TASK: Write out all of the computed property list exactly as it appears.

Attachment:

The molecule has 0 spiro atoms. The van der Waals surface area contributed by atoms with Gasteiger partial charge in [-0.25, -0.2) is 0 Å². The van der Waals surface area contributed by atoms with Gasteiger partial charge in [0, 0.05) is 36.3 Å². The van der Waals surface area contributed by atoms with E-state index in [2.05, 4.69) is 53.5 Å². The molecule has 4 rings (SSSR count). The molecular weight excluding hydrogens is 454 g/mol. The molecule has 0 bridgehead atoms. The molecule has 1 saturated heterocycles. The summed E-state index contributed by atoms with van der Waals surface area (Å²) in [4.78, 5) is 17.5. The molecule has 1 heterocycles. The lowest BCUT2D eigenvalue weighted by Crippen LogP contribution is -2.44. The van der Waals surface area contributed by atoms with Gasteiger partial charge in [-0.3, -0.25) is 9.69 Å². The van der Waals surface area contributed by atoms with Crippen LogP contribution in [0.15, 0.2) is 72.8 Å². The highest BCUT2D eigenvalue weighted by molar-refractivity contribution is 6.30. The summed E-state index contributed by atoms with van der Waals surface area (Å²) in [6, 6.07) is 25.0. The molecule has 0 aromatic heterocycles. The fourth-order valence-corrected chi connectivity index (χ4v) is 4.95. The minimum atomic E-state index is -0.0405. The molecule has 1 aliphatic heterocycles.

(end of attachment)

The molecule has 0 spiro atoms. The van der Waals surface area contributed by atoms with Gasteiger partial charge in [-0.25, -0.2) is 0 Å². The van der Waals surface area contributed by atoms with Gasteiger partial charge in [0, 0.05) is 36.3 Å². The van der Waals surface area contributed by atoms with E-state index in [2.05, 4.69) is 53.5 Å². The molecule has 4 rings (SSSR count). The molecular weight excluding hydrogens is 454 g/mol. The molecule has 0 bridgehead atoms. The molecule has 1 saturated heterocycles. The summed E-state index contributed by atoms with van der Waals surface area (Å²) in [4.78, 5) is 17.5. The molecule has 1 heterocycles. The lowest BCUT2D eigenvalue weighted by Crippen LogP contribution is -2.44. The van der Waals surface area contributed by atoms with Gasteiger partial charge in [-0.3, -0.25) is 9.69 Å². The van der Waals surface area contributed by atoms with Crippen LogP contribution in [0.15, 0.2) is 72.8 Å². The highest BCUT2D eigenvalue weighted by molar-refractivity contribution is 6.30. The summed E-state index contributed by atoms with van der Waals surface area (Å²) in [6, 6.07) is 25.0. The molecule has 0 aromatic heterocycles. The fourth-order valence-corrected chi connectivity index (χ4v) is 4.95. The minimum atomic E-state index is -0.0405. The molecule has 1 aliphatic heterocycles.